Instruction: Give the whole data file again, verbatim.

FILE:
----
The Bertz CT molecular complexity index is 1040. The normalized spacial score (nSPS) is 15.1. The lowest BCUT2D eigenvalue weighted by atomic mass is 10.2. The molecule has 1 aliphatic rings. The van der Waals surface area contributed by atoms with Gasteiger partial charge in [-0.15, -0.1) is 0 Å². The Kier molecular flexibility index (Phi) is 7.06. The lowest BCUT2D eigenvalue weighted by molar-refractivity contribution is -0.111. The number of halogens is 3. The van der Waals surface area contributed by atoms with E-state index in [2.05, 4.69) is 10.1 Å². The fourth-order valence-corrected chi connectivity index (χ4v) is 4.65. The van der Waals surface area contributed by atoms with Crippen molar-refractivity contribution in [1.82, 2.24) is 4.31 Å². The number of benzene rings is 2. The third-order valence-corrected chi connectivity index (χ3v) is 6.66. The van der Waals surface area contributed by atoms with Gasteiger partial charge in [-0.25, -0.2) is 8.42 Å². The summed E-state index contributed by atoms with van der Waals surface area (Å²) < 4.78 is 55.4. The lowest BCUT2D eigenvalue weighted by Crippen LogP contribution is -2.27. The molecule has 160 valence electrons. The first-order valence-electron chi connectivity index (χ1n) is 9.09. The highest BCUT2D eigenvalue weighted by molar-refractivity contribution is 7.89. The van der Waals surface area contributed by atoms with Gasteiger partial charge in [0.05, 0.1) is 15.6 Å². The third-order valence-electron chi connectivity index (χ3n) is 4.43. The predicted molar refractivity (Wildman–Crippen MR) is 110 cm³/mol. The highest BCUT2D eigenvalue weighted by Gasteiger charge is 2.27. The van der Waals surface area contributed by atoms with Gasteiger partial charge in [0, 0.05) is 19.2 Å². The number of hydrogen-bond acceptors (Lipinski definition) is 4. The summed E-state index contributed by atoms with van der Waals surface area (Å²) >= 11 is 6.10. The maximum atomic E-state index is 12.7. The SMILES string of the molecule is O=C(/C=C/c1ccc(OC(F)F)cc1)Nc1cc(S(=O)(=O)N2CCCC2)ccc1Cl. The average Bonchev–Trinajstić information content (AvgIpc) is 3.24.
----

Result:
The Bertz CT molecular complexity index is 1040. The normalized spacial score (nSPS) is 15.1. The lowest BCUT2D eigenvalue weighted by atomic mass is 10.2. The molecule has 1 aliphatic rings. The van der Waals surface area contributed by atoms with Gasteiger partial charge in [-0.15, -0.1) is 0 Å². The Kier molecular flexibility index (Phi) is 7.06. The lowest BCUT2D eigenvalue weighted by molar-refractivity contribution is -0.111. The number of halogens is 3. The van der Waals surface area contributed by atoms with E-state index in [2.05, 4.69) is 10.1 Å². The fourth-order valence-corrected chi connectivity index (χ4v) is 4.65. The van der Waals surface area contributed by atoms with Crippen molar-refractivity contribution in [1.82, 2.24) is 4.31 Å². The number of benzene rings is 2. The third-order valence-corrected chi connectivity index (χ3v) is 6.66. The van der Waals surface area contributed by atoms with Gasteiger partial charge in [-0.25, -0.2) is 8.42 Å². The summed E-state index contributed by atoms with van der Waals surface area (Å²) < 4.78 is 55.4. The lowest BCUT2D eigenvalue weighted by Crippen LogP contribution is -2.27. The molecule has 160 valence electrons. The first-order valence-electron chi connectivity index (χ1n) is 9.09. The highest BCUT2D eigenvalue weighted by molar-refractivity contribution is 7.89. The van der Waals surface area contributed by atoms with Gasteiger partial charge in [0.05, 0.1) is 15.6 Å². The third-order valence-electron chi connectivity index (χ3n) is 4.43. The predicted molar refractivity (Wildman–Crippen MR) is 110 cm³/mol. The highest BCUT2D eigenvalue weighted by Gasteiger charge is 2.27. The van der Waals surface area contributed by atoms with Gasteiger partial charge in [0, 0.05) is 19.2 Å². The number of hydrogen-bond acceptors (Lipinski definition) is 4. The summed E-state index contributed by atoms with van der Waals surface area (Å²) >= 11 is 6.10. The maximum atomic E-state index is 12.7. The SMILES string of the molecule is O=C(/C=C/c1ccc(OC(F)F)cc1)Nc1cc(S(=O)(=O)N2CCCC2)ccc1Cl. The average Bonchev–Trinajstić information content (AvgIpc) is 3.24.